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Kendrick's journey to bigs made possible by dad

MINNEAPOLIS -- Kyle Kendrick has talked or texted with his father after every start since his big league debut in 2007.

It has become part of his routine.

MINNEAPOLIS -- Kyle Kendrick has talked or texted with his father after every start since his big league debut in 2007.

It has become part of his routine.

It is one of the best parts.

"I think the love of the game I have is from my dad," Kendrick said about his father, Maury. "He coached us in Little League all the way up. Growing up, when he was playing, he would always take me to the field. I was just always around the game with him. And he still loves it. He's always loved the game. He grew up around it."

Because the Phillies will be in Colorado on Sunday for Father's Day, they honored Maury Kendrick before their June 2 game against the Brewers at Citizens Bank Park.

"I got the e-mail from the Phillies, and I was in tears, honestly," Maury said. "It was really an honor, nice deal."

Kendrick smiled as that story is retold. Maury had similar reactions when the Phillies selected his son in the seventh round of the 2003 First-Year Player Draft out of Mount Vernon High School in Washington, when his son his made his first big league start and following other memorable moments and milestones along the way. Maury said it has been incredible to watch his son's journey from Draft pick to surprise contributor in 2007 to reliable starter in the Phillies rotation after a few years of struggles.

"Like a lot of people didn't believe that this would happen, I did," Maury said. "It's something about the work ethic going back. He's had a lot of ups and downs, obviously. And he's stayed within himself and worked hard and started development of his secondary pitches. And obviously the changeup is the big one. So, you know, just believing in himself and knowing this would happen. I think Kyle has always known this is where he was going to end up and I think he still has an upside to him. Just because of the work ethic."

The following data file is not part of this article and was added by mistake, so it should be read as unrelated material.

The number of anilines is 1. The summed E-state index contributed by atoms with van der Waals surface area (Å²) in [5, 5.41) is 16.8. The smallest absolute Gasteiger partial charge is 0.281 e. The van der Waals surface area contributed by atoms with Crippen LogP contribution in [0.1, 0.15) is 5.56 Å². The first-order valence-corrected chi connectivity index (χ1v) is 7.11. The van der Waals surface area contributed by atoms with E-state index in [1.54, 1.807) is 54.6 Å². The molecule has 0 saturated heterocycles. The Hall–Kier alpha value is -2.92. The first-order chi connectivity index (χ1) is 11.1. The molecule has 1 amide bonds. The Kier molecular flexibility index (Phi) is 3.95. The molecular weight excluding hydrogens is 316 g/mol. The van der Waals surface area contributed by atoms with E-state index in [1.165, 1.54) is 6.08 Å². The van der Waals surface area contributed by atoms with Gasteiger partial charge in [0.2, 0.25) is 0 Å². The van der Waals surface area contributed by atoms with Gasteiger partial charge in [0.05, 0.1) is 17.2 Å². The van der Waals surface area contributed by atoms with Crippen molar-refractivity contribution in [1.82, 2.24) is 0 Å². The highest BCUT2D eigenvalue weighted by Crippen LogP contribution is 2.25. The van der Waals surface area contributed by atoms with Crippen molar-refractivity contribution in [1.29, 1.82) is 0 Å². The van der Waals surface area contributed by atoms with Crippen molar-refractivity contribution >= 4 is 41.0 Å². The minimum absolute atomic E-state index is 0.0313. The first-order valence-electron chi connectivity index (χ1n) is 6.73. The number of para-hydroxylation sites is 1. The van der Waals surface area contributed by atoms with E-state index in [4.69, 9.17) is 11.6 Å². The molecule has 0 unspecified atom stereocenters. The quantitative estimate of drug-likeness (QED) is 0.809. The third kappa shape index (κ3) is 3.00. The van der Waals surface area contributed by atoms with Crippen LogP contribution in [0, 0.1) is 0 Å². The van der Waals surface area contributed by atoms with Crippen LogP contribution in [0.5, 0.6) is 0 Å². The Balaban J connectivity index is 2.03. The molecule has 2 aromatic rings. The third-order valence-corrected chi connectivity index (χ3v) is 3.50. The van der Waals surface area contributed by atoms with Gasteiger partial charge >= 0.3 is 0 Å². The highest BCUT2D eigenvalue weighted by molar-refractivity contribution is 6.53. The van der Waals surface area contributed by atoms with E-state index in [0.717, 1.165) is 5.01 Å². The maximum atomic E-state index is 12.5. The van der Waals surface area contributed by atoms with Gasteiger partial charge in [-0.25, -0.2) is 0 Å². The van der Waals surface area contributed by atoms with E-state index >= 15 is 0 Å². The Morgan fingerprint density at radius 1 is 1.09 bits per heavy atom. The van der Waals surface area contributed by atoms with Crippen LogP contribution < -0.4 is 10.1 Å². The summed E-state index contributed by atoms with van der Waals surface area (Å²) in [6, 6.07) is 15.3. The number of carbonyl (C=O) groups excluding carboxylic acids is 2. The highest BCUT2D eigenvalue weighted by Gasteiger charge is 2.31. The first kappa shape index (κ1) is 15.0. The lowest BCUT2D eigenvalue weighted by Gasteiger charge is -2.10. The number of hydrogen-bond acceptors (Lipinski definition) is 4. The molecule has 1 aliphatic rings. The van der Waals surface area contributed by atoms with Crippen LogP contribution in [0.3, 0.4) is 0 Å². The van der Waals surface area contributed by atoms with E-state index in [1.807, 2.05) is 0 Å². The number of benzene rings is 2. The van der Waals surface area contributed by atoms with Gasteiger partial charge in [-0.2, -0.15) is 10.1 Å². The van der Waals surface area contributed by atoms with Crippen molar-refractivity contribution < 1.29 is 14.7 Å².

Kyle said he could not have gotten there without his father's help. He provided the equipment. He coached. He taught him the game.

"Well, I love baseball," Maury said. "I'm a baseball freak, honestly. It's been my passion all my life. I wanted to be here at one point of my life. To have a son doing it is just as good, if not better. His brothers played. They're all ballplayers. Baseball has been a big, big part of our family and our lives."

Maury played semi-pro ball, but was never drafted.

"I took some bad turns in life when I was in college," he explained. "I shared that with the kids. And Kyle bought into it. Kyle was a poster child for saying no to drugs and alcohol in high school. And he was such a good athlete. Peer pressure never got to him. Kids didn't push him because he was a leader in all the sports. He knew what he wanted to do and he wasn't going to let that get in the way. To his credit, because it's not easy to do that."

Said Kyle: "He didn't want us to make the same mistakes he made. I took that all the way, from high school to Minor League ball to the Majors. He basically said, just stay focused on what you're doing and don't let other things sidetrack you. Don't go down the wrong road."

Kendrick has never had any problems staying out of trouble. He has had no off-the-field issues since he has been in the organization.

He has had to worry only about baseball.

Of course, there have been tough times. The Phillies optioned Kendrick to Triple-A in 2009. Maury helped him through that rough stretch.

"I think that was hard," Maury said. "Big time. I told him to just keep working hard, work on those secondary pitches and he'd be back up there. And sure enough, that happened. I know you guys know this but a lot of guys, when that happens, they're gone. Because of Kyle's mental strength, it's really is there. He's had to battle through a lot of adversity in his career. That was probably the biggest time for him, where you could have gone either way. You could have said, 'Screw it, I got sent to the minors, I'm done.' And a lot of guys do that. But he didn't. He bought into it. He realized he needed some secondary pitches and, thankfully, he did the work. And it's paying off."

Kendrick expressed his appreciation for his father's help along the way.

"I have a great relationship with my dad," Kyle said. "He's not only my dad, he's a good friend of mine, too. He's been great for my brothers, my sister and me. I can't say enough. He's been a good guy to follow in this game."

Todd Zolecki is a reporter for

Philadelphia Phillies, Kyle Kendrick